4. She plays a huge roll in salvation history and in the church. Please check out this short video that explains her roll as Queen of Heaven, the new Eve and Arc of the new Covenant. This should give you an understanding of her importance with regard to the battle against Satan. God Bless

youtube.com/watch?list=PLBB49D26866278F74&feature=c4-overview-vl&v=xg2OQ_iPTv8&desktop_uri=%2Fwatch%3Fv%3Dxg2OQ_iPTv8&feature=c4-overview-vl&list=PLBB49D26866278F74&app=desktop

Douleia

Definition
slavery, bondage, the condition of a slave

δουλεία (Tdf. δουλια (see Iota)), δουλείας, ἡ, (δουλεύω); slavery, bondage, the condition of a slave: τῆς φθορᾶς, the bondage which consists in decay (Winers Grammar, § 59, 8 a., cf. Buttmann, 78 (68)), equivalent to the law, the necessity, of perishing, Romans 8:21; used of the slavish sense of fear, devoid alike of buoyancy of spirit and of trust in God, such as is produced by the thought of death, Hebrews 2:15, as well as by the Mosaic law in its votaries, Romans 8:15 (πνεῦμα δουλείας); the Mosaic system is said to cause δουλεία on account of the grievous burdens its precepts impose upon its adherents: Galatians 4:24; Galatians 5:1

This only confused me more as it’s supposed to relate to Saints, and even higher with Mary.

Tto have or express feelings of profound adoration. And to attend services of divine worship.

You have earlier predefined what worship is. To a deity. Mary and the saints are not deities. Hence worship will NEVER apply to them. Word play doesn’t change that fact. One can argue whether outward expressions can define worship. Short answer is not. Outward expressions do not reflect intent. One may petition Mary and the saints for assistance but they have never been worshiped as deities, as gods.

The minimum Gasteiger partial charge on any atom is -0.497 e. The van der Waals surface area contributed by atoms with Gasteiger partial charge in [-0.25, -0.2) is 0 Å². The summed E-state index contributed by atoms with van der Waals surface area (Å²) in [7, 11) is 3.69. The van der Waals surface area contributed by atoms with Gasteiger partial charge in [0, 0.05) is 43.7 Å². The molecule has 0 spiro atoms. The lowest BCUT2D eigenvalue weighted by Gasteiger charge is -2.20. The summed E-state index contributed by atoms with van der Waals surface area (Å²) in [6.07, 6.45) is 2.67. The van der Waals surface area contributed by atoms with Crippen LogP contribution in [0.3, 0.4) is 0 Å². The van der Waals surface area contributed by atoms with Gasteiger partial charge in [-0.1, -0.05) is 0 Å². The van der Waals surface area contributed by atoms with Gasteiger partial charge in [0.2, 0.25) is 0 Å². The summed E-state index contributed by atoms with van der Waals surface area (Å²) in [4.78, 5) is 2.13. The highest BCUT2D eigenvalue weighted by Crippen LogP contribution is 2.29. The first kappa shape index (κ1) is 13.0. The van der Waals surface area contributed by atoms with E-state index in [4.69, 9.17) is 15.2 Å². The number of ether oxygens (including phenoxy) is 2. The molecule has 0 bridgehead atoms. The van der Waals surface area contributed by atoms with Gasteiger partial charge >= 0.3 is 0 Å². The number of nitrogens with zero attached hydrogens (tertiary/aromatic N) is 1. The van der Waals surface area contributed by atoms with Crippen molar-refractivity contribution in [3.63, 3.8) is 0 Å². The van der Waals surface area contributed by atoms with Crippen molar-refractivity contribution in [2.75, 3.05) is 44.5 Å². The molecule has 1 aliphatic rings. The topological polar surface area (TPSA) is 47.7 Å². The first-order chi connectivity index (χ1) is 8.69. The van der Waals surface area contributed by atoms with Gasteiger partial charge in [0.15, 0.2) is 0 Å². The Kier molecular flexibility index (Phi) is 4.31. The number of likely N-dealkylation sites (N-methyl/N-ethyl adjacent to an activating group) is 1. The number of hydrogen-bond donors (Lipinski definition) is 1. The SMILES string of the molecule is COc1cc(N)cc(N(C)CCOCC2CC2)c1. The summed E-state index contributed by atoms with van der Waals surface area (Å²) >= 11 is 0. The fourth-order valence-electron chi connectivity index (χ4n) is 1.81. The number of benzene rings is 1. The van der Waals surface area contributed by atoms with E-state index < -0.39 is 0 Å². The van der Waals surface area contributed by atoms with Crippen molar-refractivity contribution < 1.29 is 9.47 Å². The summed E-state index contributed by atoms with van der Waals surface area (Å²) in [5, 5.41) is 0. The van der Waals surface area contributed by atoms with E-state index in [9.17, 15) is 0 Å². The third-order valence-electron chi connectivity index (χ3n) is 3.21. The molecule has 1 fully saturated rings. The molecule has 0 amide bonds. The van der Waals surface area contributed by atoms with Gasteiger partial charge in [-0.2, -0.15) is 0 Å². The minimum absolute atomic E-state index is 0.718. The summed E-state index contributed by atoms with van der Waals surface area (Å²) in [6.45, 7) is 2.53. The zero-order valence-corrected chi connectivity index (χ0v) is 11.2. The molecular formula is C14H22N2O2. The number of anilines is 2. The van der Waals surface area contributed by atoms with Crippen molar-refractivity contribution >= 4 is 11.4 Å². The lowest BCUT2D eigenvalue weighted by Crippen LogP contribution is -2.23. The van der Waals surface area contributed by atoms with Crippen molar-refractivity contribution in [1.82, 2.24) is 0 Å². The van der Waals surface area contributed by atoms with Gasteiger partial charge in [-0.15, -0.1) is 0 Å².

So then how do you explain:

Acts 10:25 When Peter entered, Cornelius met him and fell down at his feet and worshiped him.

26 But Peter lifted him up, saying, "Stand up; I too am a man. "

Rev 19:10 Then I fell down at his feet to worship him, but he said to me, "You must not do that! I am a fellow servant { Greek b fellow bondservant b } with you and your brothers who hold to the testimony of Jesus. Worship God. " For the testimony of Jesus is the spirit of prophecy.

Colossians 2:18 Let no one disqualify you, insisting on asceticism and worship of angels, going on in detail about visions, { Or b about the things he has seen b } puffed up without reason by his sensuous mind,

19 and not holding fast to the Head, from whom the whole body, nourished and knit together through its joints and ligaments, grows with a growth that is from God.

20 If with Christ you died to the elemental spirits of the world, why, as if you were still alive in the world, do you submit to regulations –

21 “Do not handle, Do not taste, Do not touch”

22 ( referring to things that all perish as they are used ) – according to human precepts and teachings?

23 These have indeed an appearance of wisdom in promoting self-made religion and asceticism and severity to the body, but they are of no value in stopping the indulgence of the flesh.

dulia noun: (in Roman Catholic theology) the reverence accorded to saints and angels.

Latria is a theological term (Latin Latrīa, from the Greek λατρεία, latreia) used in Eastern Orthodox and Roman Catholic theology to mean adoration, a reverence directed only to the Holy Trinity. Latria carries an emphasis on the internal form of worship, rather than external ceremonies.